Well, “back” is a relative term, as 8 Diagrams sounds more like a whimper than a battle cry. I have tried hard to like this. I’m on listen No. 12, and, with few exceptions, this is so massively disappointing, that this will go on the shelf, lost like Noah’s Ark and forgotten like child abuse.
Several Clan members have been vocal about their dislike of the album, and while I agree, I do so for different reasons. The production is not the problem so much as the overall tempo of the album. Few tracks are faster than your heart rate, which gives a plodding feel, and no less than two are eulogies for the late Ol’ Dirty Bastard, spaced evenly throughout the album, giving it a funereal vibe. I miss ODB as much as the next guy, but the eulogizing is overkill, leaving the listener stuck at a candlelight vigil.
Method Man shines, with newfound energy and a hunger that was missing on his last albums. George Clinton, John Frusciante and Erykah Badu guest. —Damien McPherson
The woman that Christina Ricci wanted to be in the accidental comedy “Black Snake Moan,” Catherine Power has lately found new strength in her Southern roots. Thankfully, her father must be Dan Penn or Steve Cropper, and her brother isn’t Kid Rock.
Once perceived as an indie rock/folk bird, time has revealed Chan Marshall (Cat Power’s lone constant) to have more in common spiritually, if less so sonically, with Mary J. Blige.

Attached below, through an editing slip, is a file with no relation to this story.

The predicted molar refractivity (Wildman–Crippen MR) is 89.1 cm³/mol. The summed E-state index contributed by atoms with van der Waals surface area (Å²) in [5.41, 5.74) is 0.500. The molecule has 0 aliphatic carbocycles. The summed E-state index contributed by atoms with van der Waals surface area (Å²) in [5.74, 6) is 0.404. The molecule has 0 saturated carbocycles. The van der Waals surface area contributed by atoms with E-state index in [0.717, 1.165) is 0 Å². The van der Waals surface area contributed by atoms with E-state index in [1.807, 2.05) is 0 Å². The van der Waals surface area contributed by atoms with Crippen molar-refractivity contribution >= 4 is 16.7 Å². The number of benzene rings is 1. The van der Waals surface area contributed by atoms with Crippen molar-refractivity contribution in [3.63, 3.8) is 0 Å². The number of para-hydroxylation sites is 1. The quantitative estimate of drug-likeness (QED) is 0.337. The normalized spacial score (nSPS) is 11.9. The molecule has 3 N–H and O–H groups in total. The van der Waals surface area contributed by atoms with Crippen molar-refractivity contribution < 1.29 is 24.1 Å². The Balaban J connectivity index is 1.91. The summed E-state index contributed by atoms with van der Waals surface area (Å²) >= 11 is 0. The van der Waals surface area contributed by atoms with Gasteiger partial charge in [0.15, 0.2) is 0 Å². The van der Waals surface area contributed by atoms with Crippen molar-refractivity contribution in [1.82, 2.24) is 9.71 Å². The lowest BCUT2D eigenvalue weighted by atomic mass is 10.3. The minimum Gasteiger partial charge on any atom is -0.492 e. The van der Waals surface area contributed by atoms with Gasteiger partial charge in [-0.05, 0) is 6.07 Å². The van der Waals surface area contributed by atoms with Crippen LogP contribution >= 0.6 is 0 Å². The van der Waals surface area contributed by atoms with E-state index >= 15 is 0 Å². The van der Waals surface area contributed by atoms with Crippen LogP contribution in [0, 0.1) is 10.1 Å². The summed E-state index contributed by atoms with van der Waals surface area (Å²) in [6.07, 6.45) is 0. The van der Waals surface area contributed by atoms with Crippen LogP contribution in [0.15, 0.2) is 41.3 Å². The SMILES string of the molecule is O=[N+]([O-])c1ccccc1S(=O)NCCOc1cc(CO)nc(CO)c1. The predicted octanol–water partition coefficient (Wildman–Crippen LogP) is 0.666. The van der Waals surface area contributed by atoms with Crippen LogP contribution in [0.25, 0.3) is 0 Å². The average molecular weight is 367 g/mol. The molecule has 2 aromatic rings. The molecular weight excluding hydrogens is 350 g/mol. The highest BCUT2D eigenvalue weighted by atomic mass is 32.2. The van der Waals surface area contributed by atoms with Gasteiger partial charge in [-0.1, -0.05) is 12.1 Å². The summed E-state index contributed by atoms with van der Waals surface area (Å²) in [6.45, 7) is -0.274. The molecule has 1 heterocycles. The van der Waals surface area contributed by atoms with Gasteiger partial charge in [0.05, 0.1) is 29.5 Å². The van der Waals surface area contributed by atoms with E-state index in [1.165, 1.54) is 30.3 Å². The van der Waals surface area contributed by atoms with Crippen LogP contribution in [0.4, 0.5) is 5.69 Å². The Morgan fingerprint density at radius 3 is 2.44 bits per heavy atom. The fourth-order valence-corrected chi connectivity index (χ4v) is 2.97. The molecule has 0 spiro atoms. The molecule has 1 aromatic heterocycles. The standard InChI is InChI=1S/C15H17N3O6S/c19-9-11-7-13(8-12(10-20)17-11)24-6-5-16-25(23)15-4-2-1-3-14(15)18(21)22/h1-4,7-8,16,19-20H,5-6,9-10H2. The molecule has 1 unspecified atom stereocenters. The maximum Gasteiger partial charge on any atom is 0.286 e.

While cover albums are usually horrible, and no one should ever do them, ever, Marshall is one who should do more. On this, her second covers album, she proves again able to pump blues, jazz and soul into moribund songs like “New York, New York” (trust me), dares and wins taking on Janis and Joni, and, OK, like everyone else, attempts to jump genders and become Bob Dylan — by singing his song, singing a new song about him and singing everyone else’s songs kinda like him. —Peter Berkowitz
Inna Heights 10th Anniversary Edition
Buju Banton is modern reggae and dancehall. His is one of the great voices in the genre; his gruff rasp has surprising versatility and range. You can keep Sean Paul, Beenie Man and whoever else charts in America with their watered-down hip-hop-dancehall hybrids. From 1992 to today, reggae music’s flag has been carried almost solely by Buju.
Beginning his career with dancehall-and-slackness, Banton converted to Rastafarianism in 1995 and moved to roots reggae with that year’s masterpiece, Til Shiloh, arguably the greatest reggae album of the ’90s.
Though he has dipped a toe back into the dancehall waters on occasion in the following decade, Banton has eschewed the recurring themes of violence and misogyny prevalent in much of that genre’s history in favor of a refreshing positivity and spirituality not typically seen in dancehall’s modern stars.
This month marks 10 years since Shiloh’s follow up, Inna Heights, and VP Records reintroduces the album to a new generation via a re-master with bonus tracks and a DVD. Heights is a worthy successor, and is in many ways the superior record. “Destiny,” “Hills and Valleys,” “Small Axe” (not the Marley song) and “Circumstances” are classics. Rush out and buy this immediately. —Damien McPherson